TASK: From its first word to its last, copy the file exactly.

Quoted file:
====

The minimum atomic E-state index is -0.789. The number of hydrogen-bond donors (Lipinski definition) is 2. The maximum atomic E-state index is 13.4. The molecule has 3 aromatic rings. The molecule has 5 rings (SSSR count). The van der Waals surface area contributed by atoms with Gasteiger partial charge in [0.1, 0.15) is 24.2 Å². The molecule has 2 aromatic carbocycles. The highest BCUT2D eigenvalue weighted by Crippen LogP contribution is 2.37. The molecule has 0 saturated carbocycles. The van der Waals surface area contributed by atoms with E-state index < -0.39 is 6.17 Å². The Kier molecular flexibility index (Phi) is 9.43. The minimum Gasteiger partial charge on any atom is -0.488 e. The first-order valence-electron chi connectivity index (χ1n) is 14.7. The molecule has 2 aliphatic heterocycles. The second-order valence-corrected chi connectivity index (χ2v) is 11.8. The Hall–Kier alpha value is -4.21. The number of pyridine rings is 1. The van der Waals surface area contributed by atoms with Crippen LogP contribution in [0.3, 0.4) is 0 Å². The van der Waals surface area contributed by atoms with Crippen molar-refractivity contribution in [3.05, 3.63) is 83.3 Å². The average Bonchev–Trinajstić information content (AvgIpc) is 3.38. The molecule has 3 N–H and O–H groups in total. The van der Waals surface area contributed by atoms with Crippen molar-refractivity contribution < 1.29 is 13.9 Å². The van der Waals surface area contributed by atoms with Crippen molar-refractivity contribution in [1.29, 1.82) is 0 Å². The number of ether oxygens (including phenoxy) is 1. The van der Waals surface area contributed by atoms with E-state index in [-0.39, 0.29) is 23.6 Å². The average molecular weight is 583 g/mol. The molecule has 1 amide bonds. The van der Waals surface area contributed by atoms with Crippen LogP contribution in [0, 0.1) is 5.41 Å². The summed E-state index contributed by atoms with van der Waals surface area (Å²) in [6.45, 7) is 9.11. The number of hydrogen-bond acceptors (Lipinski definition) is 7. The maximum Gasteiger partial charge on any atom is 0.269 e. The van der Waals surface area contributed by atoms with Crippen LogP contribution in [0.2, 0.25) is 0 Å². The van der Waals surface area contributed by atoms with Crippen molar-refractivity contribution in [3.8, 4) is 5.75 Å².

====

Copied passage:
The minimum atomic E-state index is -0.789. The number of hydrogen-bond donors (Lipinski definition) is 2. The maximum atomic E-state index is 13.4. The molecule has 3 aromatic rings. The molecule has 5 rings (SSSR count). The van der Waals surface area contributed by atoms with Gasteiger partial charge in [0.1, 0.15) is 24.2 Å². The molecule has 2 aromatic carbocycles. The highest BCUT2D eigenvalue weighted by Crippen LogP contribution is 2.37. The molecule has 0 saturated carbocycles. The van der Waals surface area contributed by atoms with E-state index < -0.39 is 6.17 Å². The Kier molecular flexibility index (Phi) is 9.43. The minimum Gasteiger partial charge on any atom is -0.488 e. The first-order valence-electron chi connectivity index (χ1n) is 14.7. The molecule has 2 aliphatic heterocycles. The second-order valence-corrected chi connectivity index (χ2v) is 11.8. The Hall–Kier alpha value is -4.21. The number of pyridine rings is 1. The van der Waals surface area contributed by atoms with Crippen LogP contribution in [0.3, 0.4) is 0 Å². The van der Waals surface area contributed by atoms with Crippen molar-refractivity contribution in [3.05, 3.63) is 83.3 Å². The average Bonchev–Trinajstić information content (AvgIpc) is 3.38. The molecule has 3 N–H and O–H groups in total. The van der Waals surface area contributed by atoms with Crippen molar-refractivity contribution < 1.29 is 13.9 Å². The van der Waals surface area contributed by atoms with Crippen molar-refractivity contribution in [1.29, 1.82) is 0 Å². The number of ether oxygens (including phenoxy) is 1. The van der Waals surface area contributed by atoms with E-state index in [-0.39, 0.29) is 23.6 Å². The average molecular weight is 583 g/mol. The molecule has 1 amide bonds. The van der Waals surface area contributed by atoms with Crippen LogP contribution in [0, 0.1) is 5.41 Å². The summed E-state index contributed by atoms with van der Waals surface area (Å²) in [6.45, 7) is 9.11. The number of hydrogen-bond acceptors (Lipinski definition) is 7. The maximum Gasteiger partial charge on any atom is 0.269 e. The van der Waals surface area contributed by atoms with Crippen LogP contribution in [0.2, 0.25) is 0 Å². The van der Waals surface area contributed by atoms with Crippen molar-refractivity contribution in [3.8, 4) is 5.75 Å².